Good morning Uncle Henry,
Love your show; sorry that you did not receive you Press-Register yesterday, Oct. 5, 2011.
I assume, therefore, that you may have missed the headline on page 6A: "Baldwin County rejects $75,000 federal grant," (along with another $200,000 of in-kind services) to fund the "Safe Routes to School" project, which was promoted by a non-profit group calling itself, "Smart Coast." This project literally sounds like the "nanny state" on steroids. $60,000 would have gone to pay the salaries of three "Smart Coast" workers to organize the effort to set up a network of volunteers to help walk the children to school (and to combat childhood obesity). And we wonder why our country is trillions of dollars in debt. Promoters of the project were quoted as saying that this was a "sad day," and that they would "go back to the drawing board." If possible, please encourage your Baldwin County listeners (who, like you, may have missed this item) to thank Commissioners Frank Burt, Jr. and Bob James for voting down this project. A copy of my personal e-mail to thank them is attached below.
Subject: Rejection of Smart Coast $75,000 federal grant for "Safe Routes to Schools" program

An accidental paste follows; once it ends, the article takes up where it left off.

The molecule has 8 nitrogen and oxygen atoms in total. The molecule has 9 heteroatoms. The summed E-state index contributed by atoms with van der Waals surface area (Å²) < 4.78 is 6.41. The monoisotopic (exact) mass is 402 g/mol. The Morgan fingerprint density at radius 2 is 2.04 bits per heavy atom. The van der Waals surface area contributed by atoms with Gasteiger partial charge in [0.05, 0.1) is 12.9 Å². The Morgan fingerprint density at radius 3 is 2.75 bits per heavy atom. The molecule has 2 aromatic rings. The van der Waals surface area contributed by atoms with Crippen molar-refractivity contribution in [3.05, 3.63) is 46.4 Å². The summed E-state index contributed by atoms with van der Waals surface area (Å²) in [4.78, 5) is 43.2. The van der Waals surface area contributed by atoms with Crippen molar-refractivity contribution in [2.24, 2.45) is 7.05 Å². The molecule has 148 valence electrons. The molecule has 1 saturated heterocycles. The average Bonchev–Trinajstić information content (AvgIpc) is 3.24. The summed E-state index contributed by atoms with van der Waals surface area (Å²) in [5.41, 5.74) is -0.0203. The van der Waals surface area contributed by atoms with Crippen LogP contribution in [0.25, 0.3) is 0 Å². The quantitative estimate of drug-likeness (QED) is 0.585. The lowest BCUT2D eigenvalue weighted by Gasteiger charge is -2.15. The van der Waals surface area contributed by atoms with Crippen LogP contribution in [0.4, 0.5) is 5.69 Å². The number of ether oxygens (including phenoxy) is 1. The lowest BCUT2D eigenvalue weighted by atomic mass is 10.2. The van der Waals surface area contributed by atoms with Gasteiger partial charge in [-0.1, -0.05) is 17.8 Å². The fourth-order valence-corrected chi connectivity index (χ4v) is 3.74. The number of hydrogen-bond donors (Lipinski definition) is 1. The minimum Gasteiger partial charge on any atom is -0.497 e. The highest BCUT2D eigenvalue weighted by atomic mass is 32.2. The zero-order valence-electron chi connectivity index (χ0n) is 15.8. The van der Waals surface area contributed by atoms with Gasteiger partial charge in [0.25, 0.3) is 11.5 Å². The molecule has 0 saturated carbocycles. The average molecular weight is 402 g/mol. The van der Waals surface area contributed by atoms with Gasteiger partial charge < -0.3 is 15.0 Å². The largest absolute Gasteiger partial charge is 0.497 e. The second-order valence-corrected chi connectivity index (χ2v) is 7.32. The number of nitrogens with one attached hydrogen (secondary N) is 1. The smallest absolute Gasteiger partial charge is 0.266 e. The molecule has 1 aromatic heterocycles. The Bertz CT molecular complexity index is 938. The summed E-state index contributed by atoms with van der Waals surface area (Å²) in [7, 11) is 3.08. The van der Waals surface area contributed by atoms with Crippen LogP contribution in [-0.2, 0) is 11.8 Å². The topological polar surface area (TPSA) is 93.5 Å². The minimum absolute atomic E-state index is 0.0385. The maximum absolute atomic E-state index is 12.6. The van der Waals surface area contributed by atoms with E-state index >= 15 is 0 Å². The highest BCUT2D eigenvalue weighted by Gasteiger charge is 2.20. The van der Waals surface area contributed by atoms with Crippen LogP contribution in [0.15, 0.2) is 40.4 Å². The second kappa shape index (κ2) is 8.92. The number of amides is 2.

Honorable Frank Burt, Jr.
Chairman, Baldwin County Commission
Dear Mr. Burt,
It was certainly a pleasure speaking with you this evening, and I appreciate your taking my call at such a late hour.
As I mentioned on the phone, I was calling you both as a constituent and as a member of the "UN Agenda 21 Committee" of the Common Sense Campaign Tea Party. I want to thank and congratulate you and Commissioner Bob James for your courageous votes yesterday turning down the $75,000 grant from the Alabama Department of Transportation regarding the "Safe Routes to Schools" program promoted by the "Smart Coast" organization, and for identifying programs such as this to be part of what is "destroying our nation."
I am sure that you and Commissioner Bob James were subjected to significant pressure to go along with this program. It mentioned in today's Press-Register that "Smart Coast" had "worked for years to secure money to build sidewalks to encourage walking to combat childhood obesity"; and that under the proposal, "a network of background-checked volunteers would help escort children to school along safe routes." Also, that the "money would have gone to pay for education and training as well as $60,000 for three Smart Coast workers to help organize the effort." And finally, organizers said that "in addition to the federal funding ... the project included some $200,000 of in-kind services." Baldwin County, of course, would be responsible for seeing that the money was properly spent by "Smart Coast." It all sounds sooo wonderful; as if there were no federal strings attached.
I appreciate what you have done, and I look forward to speaking with you again soon.